Column: Risk Management

Hunger for Risk

By: | April 28, 2016

Joanna Makomaski is a specialist in innovative enterprise risk management methods and implementation techniques. She can be reached at [email protected]

We see them everywhere in our risk management world — the terms of art — “risk appetite and tolerance.” We are also seeing heightening obligations set by regulators and rating agencies guiding organizations to articulate their appetite for risk and tolerance of risk.

Research commissioned by the Committee of Sponsoring Organizations of the Treadway Commission (COSO) urges an organization to “consider its risk appetite at the same time it decides which goals or operational tactics to pursue. To determine risk appetite, management, with board review and concurrence, should take three steps:

  • Develop risk appetite.
  • Communicate risk appetite.
  • Monitor and update risk appetite.

Three easy steps — but are they really? Things would be a lot easier if we could agree on what exactly “risk appetite and tolerance” means.

To express risk appetite, one has to truly understand strategic risks and create rules around which risks should be taken in order to achieve objectives.

Sometimes we can get overzealous with our risk taking, so it is prudent to give yourself a realistic cushion and set triggers to alert you when you are nearing unwanted risk thresholds.

To express risk appetite, one has to truly understand strategic risks and create rules around which risks should be taken in order to achieve objectives.

I call this zone “risk tolerance” — the level of excess risk you can take for a while before getting back to your normal risk-taking habits.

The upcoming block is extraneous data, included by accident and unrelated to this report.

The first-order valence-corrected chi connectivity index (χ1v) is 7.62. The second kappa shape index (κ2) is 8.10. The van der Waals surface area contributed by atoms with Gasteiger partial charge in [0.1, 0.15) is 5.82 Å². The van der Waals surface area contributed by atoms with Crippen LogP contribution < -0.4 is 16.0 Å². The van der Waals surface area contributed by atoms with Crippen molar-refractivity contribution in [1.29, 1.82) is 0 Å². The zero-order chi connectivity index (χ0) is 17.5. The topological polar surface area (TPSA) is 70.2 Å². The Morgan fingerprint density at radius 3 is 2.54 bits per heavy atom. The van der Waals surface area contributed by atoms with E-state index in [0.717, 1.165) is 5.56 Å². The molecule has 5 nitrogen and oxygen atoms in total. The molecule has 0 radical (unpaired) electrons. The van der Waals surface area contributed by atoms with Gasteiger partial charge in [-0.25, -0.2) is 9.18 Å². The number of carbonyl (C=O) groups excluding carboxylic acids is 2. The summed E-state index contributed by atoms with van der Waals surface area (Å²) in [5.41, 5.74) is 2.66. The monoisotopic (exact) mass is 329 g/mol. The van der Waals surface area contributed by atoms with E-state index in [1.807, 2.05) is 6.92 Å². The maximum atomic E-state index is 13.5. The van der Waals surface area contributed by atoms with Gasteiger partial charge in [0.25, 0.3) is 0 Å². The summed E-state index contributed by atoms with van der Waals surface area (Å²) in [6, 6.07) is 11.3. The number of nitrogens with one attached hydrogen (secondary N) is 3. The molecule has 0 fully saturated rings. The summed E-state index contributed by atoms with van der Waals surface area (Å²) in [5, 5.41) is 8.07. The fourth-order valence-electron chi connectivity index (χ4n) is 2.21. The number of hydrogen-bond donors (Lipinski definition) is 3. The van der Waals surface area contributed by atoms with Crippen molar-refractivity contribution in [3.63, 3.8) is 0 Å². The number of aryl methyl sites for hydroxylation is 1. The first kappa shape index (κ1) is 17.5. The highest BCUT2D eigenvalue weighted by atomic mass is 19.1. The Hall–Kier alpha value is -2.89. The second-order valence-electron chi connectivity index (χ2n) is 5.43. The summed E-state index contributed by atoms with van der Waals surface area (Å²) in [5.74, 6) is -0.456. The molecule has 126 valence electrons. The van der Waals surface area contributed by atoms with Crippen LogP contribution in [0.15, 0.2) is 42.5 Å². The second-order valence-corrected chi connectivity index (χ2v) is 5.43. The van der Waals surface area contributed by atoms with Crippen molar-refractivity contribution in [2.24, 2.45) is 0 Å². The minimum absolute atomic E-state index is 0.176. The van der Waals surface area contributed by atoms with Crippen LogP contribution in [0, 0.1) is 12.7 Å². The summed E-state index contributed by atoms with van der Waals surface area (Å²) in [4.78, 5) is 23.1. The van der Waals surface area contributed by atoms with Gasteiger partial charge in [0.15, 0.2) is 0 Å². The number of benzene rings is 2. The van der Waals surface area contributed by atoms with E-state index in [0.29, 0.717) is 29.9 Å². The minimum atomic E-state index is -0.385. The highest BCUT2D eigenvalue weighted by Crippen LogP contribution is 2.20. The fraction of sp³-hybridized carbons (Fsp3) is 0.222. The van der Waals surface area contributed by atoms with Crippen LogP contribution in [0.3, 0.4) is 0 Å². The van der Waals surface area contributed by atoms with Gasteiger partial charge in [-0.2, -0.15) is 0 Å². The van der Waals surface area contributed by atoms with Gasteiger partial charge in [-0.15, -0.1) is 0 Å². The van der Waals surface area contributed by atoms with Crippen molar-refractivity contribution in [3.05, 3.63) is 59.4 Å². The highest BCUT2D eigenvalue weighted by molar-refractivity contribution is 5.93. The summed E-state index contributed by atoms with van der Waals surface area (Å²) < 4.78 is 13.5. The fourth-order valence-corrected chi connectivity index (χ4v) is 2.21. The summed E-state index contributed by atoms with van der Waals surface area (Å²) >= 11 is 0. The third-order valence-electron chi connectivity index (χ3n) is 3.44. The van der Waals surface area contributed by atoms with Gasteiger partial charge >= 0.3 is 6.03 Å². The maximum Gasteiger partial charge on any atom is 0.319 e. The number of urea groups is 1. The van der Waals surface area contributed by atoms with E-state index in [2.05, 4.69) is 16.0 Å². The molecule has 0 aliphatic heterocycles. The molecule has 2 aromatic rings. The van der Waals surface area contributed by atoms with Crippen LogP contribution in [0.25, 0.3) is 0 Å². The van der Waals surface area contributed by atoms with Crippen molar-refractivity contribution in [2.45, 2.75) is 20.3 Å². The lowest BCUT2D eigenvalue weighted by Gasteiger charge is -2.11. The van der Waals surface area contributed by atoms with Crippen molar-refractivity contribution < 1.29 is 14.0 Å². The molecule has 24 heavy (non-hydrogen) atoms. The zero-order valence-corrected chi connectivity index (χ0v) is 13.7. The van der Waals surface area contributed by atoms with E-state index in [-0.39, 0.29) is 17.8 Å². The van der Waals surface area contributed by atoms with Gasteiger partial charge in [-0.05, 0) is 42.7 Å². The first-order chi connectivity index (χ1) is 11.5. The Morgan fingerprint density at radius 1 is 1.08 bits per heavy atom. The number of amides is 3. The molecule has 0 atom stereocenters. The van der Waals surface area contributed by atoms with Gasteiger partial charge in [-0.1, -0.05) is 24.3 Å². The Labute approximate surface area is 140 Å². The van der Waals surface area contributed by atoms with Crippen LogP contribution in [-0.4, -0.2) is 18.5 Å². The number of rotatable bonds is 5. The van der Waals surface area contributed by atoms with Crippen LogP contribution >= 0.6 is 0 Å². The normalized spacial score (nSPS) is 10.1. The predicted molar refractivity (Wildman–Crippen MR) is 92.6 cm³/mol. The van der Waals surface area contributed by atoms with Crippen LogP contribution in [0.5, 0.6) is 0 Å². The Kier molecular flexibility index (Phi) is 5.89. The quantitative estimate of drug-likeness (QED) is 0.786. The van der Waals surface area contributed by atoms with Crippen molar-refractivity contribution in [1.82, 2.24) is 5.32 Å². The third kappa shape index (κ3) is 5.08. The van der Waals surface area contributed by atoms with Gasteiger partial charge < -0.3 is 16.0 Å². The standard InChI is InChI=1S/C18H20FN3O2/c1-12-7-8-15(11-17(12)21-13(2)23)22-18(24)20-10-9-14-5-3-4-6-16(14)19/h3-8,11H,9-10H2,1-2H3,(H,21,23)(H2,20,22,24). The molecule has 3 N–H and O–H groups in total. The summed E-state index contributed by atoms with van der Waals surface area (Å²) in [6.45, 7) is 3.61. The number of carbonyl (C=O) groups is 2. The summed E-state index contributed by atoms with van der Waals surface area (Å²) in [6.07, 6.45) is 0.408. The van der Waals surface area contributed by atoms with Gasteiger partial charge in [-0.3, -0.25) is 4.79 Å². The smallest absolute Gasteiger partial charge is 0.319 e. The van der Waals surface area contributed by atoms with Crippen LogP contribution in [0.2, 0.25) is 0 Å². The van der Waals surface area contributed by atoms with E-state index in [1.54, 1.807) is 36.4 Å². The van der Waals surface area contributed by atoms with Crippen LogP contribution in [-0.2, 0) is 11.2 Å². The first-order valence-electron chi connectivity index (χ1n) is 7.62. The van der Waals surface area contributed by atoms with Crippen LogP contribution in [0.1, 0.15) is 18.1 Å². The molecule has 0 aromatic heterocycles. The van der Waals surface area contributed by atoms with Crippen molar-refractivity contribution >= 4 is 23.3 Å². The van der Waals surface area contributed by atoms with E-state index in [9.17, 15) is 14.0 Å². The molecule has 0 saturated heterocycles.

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The subprime mortgage debacle that led to the latest financial crisis is a case in point.

In a market of ever-increasing house prices, it was tempting to grow mortgage revenue by relaxing underwriting criteria. If borrowers defaulted, the logic was, lenders could seize and resell the house. The problem was no one was accounting for total risk on the table and early warning signals went unheeded.

Relating your risk appetite and tolerance is akin to describing your consumption habits for risk. Risk appetite is about taking in healthy risk, not avoiding it. Not taking in risk when you need to could leave your organization unsatiated and unhealthy.

Consider Research in Motion (RIM), makers of the BlackBerry. According to the “Wall Street Journal,” RIM’s chiefs dismissed the iPhone after it was unveiled in 2007.

“It wasn’t a threat to RIM’s core business,” said the company founder’s top lieutenant, Larry Conlee.

“It wasn’t secure. It had rapid battery drain and a lousy [digital] keyboard.”

Clearly, the company was overlooking an important strategic risk.

COSO offered three easy steps for defining risk appetite and tolerance. Allow me to now offer mine.

Decide which risks you will eat and make sure they are good for you and not junk. Eat just enough to satisfy hunger for strategy achievement.

And make sure you continually measure your strategic objectives to ensure you are staying within bounds of your corporate stomach.

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